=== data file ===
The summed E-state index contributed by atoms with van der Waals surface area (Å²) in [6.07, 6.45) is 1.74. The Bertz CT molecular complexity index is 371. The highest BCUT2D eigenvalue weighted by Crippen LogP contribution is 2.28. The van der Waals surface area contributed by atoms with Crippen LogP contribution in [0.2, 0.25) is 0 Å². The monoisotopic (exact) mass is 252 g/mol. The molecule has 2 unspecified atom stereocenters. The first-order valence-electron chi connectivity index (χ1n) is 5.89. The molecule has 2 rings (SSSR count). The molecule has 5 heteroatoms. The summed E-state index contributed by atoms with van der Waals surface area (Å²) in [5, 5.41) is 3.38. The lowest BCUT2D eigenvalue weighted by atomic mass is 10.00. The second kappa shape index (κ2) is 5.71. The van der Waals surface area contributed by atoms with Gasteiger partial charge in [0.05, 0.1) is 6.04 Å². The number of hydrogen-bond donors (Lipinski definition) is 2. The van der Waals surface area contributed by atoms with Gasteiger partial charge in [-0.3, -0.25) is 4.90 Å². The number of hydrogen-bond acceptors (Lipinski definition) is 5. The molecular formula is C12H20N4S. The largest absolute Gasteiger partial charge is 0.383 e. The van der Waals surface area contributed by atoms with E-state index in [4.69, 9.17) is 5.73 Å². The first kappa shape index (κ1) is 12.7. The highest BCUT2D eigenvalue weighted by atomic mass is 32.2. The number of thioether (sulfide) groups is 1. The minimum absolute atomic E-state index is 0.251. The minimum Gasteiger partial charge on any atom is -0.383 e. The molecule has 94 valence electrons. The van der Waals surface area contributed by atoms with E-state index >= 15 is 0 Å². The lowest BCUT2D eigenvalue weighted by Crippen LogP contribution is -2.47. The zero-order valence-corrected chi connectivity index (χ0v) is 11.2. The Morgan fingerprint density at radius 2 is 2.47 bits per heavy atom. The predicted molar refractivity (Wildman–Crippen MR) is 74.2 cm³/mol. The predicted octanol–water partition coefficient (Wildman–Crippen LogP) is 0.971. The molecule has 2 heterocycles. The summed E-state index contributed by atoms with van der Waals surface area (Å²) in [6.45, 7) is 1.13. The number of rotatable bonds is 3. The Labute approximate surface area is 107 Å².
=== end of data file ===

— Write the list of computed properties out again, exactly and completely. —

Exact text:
The summed E-state index contributed by atoms with van der Waals surface area (Å²) in [6.07, 6.45) is 1.74. The Bertz CT molecular complexity index is 371. The highest BCUT2D eigenvalue weighted by Crippen LogP contribution is 2.28. The van der Waals surface area contributed by atoms with Crippen LogP contribution in [0.2, 0.25) is 0 Å². The monoisotopic (exact) mass is 252 g/mol. The molecule has 2 unspecified atom stereocenters. The first-order valence-electron chi connectivity index (χ1n) is 5.89. The molecule has 2 rings (SSSR count). The molecule has 5 heteroatoms. The summed E-state index contributed by atoms with van der Waals surface area (Å²) in [5, 5.41) is 3.38. The lowest BCUT2D eigenvalue weighted by atomic mass is 10.00. The second kappa shape index (κ2) is 5.71. The van der Waals surface area contributed by atoms with Gasteiger partial charge in [0.05, 0.1) is 6.04 Å². The number of hydrogen-bond donors (Lipinski definition) is 2. The van der Waals surface area contributed by atoms with Gasteiger partial charge in [-0.3, -0.25) is 4.90 Å². The number of hydrogen-bond acceptors (Lipinski definition) is 5. The molecular formula is C12H20N4S. The largest absolute Gasteiger partial charge is 0.383 e. The van der Waals surface area contributed by atoms with E-state index in [4.69, 9.17) is 5.73 Å². The first kappa shape index (κ1) is 12.7. The highest BCUT2D eigenvalue weighted by atomic mass is 32.2. The number of thioether (sulfide) groups is 1. The minimum absolute atomic E-state index is 0.251. The minimum Gasteiger partial charge on any atom is -0.383 e. The molecule has 94 valence electrons. The van der Waals surface area contributed by atoms with E-state index >= 15 is 0 Å². The lowest BCUT2D eigenvalue weighted by Crippen LogP contribution is -2.47. The zero-order valence-corrected chi connectivity index (χ0v) is 11.2. The Morgan fingerprint density at radius 2 is 2.47 bits per heavy atom. The predicted molar refractivity (Wildman–Crippen MR) is 74.2 cm³/mol. The predicted octanol–water partition coefficient (Wildman–Crippen LogP) is 0.971. The molecule has 2 heterocycles. The summed E-state index contributed by atoms with van der Waals surface area (Å²) in [6.45, 7) is 1.13. The number of rotatable bonds is 3. The Labute approximate surface area is 107 Å².